NFU vows to continue EID fight

Farming leaders have vowed to continue the fight on electronic identification of sheep, following news of a victory in Brussels.

The Standing Committee on Food Chain and Animal Health (SCoFCAH) has agreed to workable rules on third-party/critical control point reading, which means movements will be able to be recorded and tags read away from the holding of origin.

The decision will significantly reduce the cost of implementing EID regulations and could save the UK sheep industry between £7m and £18m a year on the original proposal costs.

However, the National Farmers Union (NFU) said that it “remains very concerned” that compulsory EID will lead to “massive and threatening increased costs” for UK sheep farmers.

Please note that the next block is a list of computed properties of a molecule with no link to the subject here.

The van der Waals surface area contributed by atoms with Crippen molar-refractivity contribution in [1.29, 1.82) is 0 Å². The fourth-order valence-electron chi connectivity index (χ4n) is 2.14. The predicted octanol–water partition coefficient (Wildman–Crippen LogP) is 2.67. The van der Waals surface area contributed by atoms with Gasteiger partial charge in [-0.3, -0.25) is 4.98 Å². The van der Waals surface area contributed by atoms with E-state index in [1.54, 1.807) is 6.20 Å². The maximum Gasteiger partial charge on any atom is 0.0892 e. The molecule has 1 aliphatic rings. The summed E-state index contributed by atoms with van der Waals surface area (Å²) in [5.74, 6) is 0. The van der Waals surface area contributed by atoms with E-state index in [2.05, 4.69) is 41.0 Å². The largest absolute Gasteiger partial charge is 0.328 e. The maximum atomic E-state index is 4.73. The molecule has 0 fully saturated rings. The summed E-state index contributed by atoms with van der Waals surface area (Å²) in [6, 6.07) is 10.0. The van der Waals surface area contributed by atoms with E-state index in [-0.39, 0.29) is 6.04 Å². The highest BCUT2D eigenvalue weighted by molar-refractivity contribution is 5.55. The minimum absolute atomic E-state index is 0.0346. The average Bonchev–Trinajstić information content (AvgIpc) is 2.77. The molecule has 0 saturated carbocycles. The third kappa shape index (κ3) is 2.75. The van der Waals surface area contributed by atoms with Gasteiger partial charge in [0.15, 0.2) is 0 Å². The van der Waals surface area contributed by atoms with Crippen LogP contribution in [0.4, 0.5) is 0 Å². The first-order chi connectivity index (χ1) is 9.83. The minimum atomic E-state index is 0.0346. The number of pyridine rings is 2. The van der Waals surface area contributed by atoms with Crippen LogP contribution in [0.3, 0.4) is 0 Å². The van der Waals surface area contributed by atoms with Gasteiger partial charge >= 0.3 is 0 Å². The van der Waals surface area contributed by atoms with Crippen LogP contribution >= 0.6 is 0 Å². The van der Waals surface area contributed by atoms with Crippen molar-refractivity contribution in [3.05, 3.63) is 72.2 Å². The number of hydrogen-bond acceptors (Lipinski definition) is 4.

Of particular concern is the fact that in order to get other member states to agree on critical point reading, the UK government had to agree not to seek any further changes to the regulation.

“For the Commission to ask our Government not to raise this issue again is, quite frankly, scandalous,” said NFU livestock board chairman Alistair Mackintosh.

“There are a number of flexibilities that could greatly reduce the impact on British farmers and we will continue to highlight these to the Commission and do everything we can to ensure this regulation is workable.

“We believe any cost-benefit analysis carried out after this regulation is implemented will show it is not fit-for-purpose and we will be seeking a review at the earliest opportunity.”

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